4 minute read

Development, like politics, is a metaphorical room where you're amazed at just how many elephants can fit simultaneously, and yet be ignored. These elehpants are conjured through some central, unanswered questions. A former Bank employee friend of mine has a fine one, for example - ask any Bank defender how the incentive structure for determining loan recipient validity and reliability works when the loan agent is encouraged to issue loans, and the recipient doesn't have the option to default without serious global consequences.

Another question is the morality of development. Think of psychology or anthropology, and the extensive, exacting processes these professions have to approve studies involving humans, ensuring the safety of the subjects, measuring risk and making sure the subjects have been clearly educated on, accepted, and signed off on any risks involved. Now compare this to development, where entire nations are subject to the economic theory de jure, with, if they're lucky, pilot projects (which, if they're really lucky, are quantitatively measured and evaluated before being used as blueprints for a larger strategy). This new book review at the Boston Globe discusses this with an example of the response to the 2005 Pakistani earthquake, and problems in distributing aid to remote regions (or, indeed, effectively at all). An organization tried to implement a simple logging feature to get reports from aid agencies on where they were sending supplies to make sure that easily-accessible communities weren't over-compensated at the detriment to more remote areas. The response from the agencies was predictable - "people are dieing and you want us to fill out forms??"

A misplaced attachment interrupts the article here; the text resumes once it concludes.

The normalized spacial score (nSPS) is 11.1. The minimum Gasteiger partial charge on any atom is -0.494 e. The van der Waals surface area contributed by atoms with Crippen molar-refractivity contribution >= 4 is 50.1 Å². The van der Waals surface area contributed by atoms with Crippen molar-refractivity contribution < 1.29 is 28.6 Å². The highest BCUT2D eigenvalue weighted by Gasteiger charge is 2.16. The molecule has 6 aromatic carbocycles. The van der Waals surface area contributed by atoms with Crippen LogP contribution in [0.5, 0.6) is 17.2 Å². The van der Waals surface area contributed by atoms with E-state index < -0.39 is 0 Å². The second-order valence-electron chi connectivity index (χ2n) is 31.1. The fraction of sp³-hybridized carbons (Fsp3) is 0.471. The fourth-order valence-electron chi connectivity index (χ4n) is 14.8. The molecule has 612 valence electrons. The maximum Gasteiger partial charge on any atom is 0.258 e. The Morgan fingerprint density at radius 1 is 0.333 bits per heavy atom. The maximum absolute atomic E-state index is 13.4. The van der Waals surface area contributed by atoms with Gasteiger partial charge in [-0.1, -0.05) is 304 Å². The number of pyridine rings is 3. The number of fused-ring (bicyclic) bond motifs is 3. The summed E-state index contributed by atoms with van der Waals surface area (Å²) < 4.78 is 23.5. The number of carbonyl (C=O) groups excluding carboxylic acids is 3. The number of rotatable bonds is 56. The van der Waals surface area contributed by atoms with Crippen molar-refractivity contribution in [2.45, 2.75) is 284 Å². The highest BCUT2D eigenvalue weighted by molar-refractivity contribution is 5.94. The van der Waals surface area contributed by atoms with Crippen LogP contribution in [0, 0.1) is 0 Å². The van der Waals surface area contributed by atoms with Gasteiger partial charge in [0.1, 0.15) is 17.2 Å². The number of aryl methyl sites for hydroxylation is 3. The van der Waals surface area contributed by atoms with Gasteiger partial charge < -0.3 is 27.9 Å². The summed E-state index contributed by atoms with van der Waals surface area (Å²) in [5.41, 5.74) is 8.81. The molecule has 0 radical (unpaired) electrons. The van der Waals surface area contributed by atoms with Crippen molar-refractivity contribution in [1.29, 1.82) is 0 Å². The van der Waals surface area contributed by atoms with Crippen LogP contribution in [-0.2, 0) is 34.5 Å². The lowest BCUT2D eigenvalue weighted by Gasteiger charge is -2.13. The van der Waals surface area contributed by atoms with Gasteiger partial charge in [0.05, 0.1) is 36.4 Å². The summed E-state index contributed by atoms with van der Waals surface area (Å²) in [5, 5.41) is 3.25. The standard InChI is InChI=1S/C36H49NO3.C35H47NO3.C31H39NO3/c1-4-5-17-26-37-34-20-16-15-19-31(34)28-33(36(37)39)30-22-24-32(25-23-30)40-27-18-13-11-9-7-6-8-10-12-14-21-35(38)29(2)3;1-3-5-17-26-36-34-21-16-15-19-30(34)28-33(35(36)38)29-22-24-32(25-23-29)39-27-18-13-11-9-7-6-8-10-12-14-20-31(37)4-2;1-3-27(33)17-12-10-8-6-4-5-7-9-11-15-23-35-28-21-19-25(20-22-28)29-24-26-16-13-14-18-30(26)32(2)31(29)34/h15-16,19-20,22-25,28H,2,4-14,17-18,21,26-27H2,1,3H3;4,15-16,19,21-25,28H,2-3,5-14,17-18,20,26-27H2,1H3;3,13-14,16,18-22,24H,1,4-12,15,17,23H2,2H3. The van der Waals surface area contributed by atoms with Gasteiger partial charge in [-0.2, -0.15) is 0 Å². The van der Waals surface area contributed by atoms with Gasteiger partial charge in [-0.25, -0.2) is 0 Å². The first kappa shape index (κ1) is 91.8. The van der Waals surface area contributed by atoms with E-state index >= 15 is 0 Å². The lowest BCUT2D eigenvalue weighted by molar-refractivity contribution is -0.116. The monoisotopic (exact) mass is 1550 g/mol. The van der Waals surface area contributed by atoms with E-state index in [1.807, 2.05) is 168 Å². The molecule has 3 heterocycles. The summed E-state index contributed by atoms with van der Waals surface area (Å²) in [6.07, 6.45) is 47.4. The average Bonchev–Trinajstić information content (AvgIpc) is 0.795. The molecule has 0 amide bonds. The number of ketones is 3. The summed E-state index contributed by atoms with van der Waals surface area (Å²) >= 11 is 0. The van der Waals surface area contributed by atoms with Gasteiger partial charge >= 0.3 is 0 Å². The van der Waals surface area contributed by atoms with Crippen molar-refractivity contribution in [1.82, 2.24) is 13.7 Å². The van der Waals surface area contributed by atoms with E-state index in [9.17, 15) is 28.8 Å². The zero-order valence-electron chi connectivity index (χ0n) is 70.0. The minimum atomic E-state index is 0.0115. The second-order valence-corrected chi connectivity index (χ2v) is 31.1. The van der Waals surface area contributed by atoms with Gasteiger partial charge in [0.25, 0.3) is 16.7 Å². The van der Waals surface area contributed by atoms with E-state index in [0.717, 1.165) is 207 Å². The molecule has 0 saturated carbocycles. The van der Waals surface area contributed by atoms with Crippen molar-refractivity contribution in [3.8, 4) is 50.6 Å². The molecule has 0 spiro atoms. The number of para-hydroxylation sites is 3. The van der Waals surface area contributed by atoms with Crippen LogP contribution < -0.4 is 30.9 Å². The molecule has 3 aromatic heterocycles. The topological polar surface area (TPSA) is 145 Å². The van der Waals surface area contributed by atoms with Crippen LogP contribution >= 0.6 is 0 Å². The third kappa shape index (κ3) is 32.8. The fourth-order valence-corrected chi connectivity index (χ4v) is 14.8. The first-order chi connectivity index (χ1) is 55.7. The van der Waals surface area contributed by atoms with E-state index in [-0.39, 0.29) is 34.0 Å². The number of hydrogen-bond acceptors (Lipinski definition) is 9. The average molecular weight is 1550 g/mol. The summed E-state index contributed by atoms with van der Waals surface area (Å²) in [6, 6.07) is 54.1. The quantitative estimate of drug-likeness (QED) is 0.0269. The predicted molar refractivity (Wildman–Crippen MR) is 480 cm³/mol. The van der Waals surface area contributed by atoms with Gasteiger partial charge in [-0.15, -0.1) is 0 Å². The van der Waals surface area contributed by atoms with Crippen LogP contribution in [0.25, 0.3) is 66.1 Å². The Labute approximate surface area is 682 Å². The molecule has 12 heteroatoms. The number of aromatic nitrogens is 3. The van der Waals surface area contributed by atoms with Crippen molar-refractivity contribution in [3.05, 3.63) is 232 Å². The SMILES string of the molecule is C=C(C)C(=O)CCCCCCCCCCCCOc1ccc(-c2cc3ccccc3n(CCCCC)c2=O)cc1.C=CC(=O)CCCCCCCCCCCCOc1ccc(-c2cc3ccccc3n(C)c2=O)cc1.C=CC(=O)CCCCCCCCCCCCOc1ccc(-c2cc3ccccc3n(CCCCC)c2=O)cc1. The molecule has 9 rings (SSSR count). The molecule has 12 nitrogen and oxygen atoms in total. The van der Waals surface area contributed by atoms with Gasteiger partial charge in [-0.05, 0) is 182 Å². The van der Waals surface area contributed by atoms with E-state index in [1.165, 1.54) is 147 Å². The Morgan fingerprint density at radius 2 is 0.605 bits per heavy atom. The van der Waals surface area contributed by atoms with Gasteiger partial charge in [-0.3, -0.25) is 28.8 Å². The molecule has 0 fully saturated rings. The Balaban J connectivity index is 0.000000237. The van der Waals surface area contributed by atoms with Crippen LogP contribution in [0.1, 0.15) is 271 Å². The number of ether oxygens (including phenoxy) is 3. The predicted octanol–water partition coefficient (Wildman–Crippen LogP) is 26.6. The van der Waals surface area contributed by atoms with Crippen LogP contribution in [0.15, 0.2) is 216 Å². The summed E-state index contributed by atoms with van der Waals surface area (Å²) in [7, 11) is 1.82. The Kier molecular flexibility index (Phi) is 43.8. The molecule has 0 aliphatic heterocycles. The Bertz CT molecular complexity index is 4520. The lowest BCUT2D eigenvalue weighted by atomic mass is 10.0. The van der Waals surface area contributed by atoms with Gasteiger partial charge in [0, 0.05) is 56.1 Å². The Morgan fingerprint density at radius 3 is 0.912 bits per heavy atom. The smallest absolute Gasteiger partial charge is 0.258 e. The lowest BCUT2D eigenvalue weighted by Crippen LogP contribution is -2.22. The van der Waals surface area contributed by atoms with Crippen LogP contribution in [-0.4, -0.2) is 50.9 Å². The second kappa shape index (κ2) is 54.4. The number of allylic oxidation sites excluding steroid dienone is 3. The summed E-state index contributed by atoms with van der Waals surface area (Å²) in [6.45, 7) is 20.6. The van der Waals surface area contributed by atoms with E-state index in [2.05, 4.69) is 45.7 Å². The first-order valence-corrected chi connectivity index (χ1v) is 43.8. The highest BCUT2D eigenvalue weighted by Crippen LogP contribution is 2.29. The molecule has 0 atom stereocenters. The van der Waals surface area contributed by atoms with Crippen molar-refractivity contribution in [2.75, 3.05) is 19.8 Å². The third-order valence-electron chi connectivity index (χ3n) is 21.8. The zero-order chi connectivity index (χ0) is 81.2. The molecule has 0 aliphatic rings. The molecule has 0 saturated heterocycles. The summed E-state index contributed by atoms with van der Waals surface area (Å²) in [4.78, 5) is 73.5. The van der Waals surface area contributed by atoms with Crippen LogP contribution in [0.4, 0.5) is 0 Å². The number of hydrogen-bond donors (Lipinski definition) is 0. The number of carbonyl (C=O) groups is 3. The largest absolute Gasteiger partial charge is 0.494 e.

This is a bit extreme on one hand, this was an unusual event, a disaster relief project, not your normal more organized development project, but at a certain level, the lesson still applies - yes, people are dieing, and guess what? they're also dieing because of your failure to organize. There are limits of bureaucratic inefficienies, but there are also inefficiencies in entirely horizontal structures with no coordinating effects.

This reminds me strongly of where software development goes awry in too many cases - the business addiction to urgency too often overrides the software development need for careful planning and forward-thinking organization.

In both software and international development, planning, testing, and strong, honest evaluation methods create better results. Similarly, the incentive structures are very hard to implement, as they take time and money while (profits, people) are being lost, so even though they "pay off" in the long run, it takes talented and willful management/policy makers to ensure that these structures are in place.

Making sure the code compiles and is bug-free is something that both the Microsofts and the World Banks of the world should keep an eye on.